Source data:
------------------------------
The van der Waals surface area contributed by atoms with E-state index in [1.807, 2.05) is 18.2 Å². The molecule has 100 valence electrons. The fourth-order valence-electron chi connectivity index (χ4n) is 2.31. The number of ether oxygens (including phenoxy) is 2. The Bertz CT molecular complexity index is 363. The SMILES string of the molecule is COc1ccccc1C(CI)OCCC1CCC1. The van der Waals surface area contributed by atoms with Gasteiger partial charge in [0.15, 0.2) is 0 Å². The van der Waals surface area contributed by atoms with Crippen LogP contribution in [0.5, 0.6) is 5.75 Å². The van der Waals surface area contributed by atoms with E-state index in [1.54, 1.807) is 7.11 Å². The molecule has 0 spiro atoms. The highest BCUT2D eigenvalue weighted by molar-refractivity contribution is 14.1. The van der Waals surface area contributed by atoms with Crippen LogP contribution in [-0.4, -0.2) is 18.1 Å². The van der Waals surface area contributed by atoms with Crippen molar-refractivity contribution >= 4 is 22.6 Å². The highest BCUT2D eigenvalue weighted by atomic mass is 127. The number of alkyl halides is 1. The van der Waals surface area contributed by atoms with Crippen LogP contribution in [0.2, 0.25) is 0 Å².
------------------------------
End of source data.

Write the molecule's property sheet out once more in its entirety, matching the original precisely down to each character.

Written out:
The van der Waals surface area contributed by atoms with E-state index in [1.807, 2.05) is 18.2 Å². The molecule has 100 valence electrons. The fourth-order valence-electron chi connectivity index (χ4n) is 2.31. The number of ether oxygens (including phenoxy) is 2. The Bertz CT molecular complexity index is 363. The SMILES string of the molecule is COc1ccccc1C(CI)OCCC1CCC1. The van der Waals surface area contributed by atoms with Gasteiger partial charge in [0.15, 0.2) is 0 Å². The van der Waals surface area contributed by atoms with Crippen LogP contribution in [0.5, 0.6) is 5.75 Å². The van der Waals surface area contributed by atoms with E-state index in [1.54, 1.807) is 7.11 Å². The molecule has 0 spiro atoms. The highest BCUT2D eigenvalue weighted by molar-refractivity contribution is 14.1. The van der Waals surface area contributed by atoms with Crippen LogP contribution in [-0.4, -0.2) is 18.1 Å². The van der Waals surface area contributed by atoms with Crippen molar-refractivity contribution >= 4 is 22.6 Å². The highest BCUT2D eigenvalue weighted by atomic mass is 127. The number of alkyl halides is 1. The van der Waals surface area contributed by atoms with Crippen LogP contribution in [0.2, 0.25) is 0 Å².